Certainly there is I would argue a need for some reform of the EU. But the way to do that is from within, not hurling rocks from the back benches of the EU’s glass house (as Farage frequently does) and certainly not by withdrawing from the EU altogether. Indeed in a week which has seen the Tour de France pass through the UK to enormous crowds should show anyone the benefits of European co-operation.

For example, one area of reform I would point too is the idea of having a democratically elected EU commission president. I doubt Juncker would win such a vote, although there are plenty of good candidates who would stand chance such as Danish PM Helle Thorning-Schmidt, head of the IMF Christine Lagarde, ex-Belgian PM Guy Verhofstadt (who gave Farage a wonderful telling off a few years back for wasting taxpayers money…he’s got my vote for that one!) or ex-Irish President and former head of the UNHCR Mary Robinson.

Such an election would also get around what I’ve always felt is the big problem with the EU – that many countries (including the UK) send their political B team off to Europe. Look at the profile of many of the EU’s commissioners and you’ll find they are minsters who lost their seat or failed PM’s who were put out to pasture. It’s a bit like Manchester United sending the B team off to play Barcelona’s B team for the European cup final. By making the post of not just president of the EU a voted position, but all commissioners (say one per country, although that would mean some end up without a portfolio) would probably mean we get a better class of politician in the job, and thus hopefully better policies.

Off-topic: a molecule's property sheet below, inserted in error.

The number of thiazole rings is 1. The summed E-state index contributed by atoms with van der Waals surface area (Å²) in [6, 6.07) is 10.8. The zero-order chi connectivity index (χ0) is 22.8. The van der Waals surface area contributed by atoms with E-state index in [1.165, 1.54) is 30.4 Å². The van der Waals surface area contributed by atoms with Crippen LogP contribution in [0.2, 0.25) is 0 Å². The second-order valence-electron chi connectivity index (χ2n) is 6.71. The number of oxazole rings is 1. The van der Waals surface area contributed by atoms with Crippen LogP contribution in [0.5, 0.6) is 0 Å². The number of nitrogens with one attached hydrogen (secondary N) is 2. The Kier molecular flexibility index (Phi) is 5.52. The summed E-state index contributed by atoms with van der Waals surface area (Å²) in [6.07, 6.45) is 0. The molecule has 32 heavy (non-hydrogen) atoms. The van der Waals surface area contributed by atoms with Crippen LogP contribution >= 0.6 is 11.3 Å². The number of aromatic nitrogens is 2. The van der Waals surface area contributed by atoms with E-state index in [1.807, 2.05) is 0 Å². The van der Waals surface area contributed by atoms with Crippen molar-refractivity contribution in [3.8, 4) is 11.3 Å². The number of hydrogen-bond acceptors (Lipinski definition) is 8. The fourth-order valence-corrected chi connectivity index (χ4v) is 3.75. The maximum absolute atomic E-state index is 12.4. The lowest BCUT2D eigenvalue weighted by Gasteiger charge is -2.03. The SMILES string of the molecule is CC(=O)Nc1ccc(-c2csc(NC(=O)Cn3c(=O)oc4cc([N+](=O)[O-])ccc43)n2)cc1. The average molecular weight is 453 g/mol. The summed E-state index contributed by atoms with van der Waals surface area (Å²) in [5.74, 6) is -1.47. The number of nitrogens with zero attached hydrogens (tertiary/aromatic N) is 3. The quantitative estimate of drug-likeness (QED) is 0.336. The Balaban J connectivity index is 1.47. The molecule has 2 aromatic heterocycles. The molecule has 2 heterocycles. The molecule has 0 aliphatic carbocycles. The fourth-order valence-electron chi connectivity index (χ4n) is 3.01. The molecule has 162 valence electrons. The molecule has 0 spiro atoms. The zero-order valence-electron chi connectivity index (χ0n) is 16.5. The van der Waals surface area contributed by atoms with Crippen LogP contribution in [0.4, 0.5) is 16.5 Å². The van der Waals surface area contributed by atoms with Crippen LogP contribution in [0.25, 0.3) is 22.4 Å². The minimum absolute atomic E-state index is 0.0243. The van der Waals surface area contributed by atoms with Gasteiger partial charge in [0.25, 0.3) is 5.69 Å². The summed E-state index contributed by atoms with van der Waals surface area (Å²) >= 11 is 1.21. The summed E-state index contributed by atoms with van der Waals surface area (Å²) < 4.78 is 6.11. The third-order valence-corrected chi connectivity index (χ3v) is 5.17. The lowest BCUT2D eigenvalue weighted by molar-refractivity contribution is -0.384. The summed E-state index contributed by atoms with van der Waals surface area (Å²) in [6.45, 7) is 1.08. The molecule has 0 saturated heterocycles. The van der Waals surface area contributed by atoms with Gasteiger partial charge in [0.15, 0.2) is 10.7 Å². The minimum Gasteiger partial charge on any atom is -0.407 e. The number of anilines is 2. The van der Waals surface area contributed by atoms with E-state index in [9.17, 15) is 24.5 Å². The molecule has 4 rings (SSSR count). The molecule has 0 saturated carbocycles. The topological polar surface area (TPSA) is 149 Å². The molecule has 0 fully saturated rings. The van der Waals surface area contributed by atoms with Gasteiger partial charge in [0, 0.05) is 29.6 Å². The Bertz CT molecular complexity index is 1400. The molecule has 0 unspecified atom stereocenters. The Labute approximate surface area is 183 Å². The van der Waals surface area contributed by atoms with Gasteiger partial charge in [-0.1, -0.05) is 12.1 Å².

Unfortunately the bad news for Cameron or Farage is that none of these candidates I mentioned would likely be much better than Juncker from the point of view of any Euroskeptic. Indeed, by giving the head of the EU a democratic mandate in the form of the votes of several hundred million people, and worse voting in someone who actually knows what they are doing, it would make for a much more powerful EU president. This explains why Euroskeptics such as Farage are generally against such democratic ideas, while EU Federalists are generally in favour.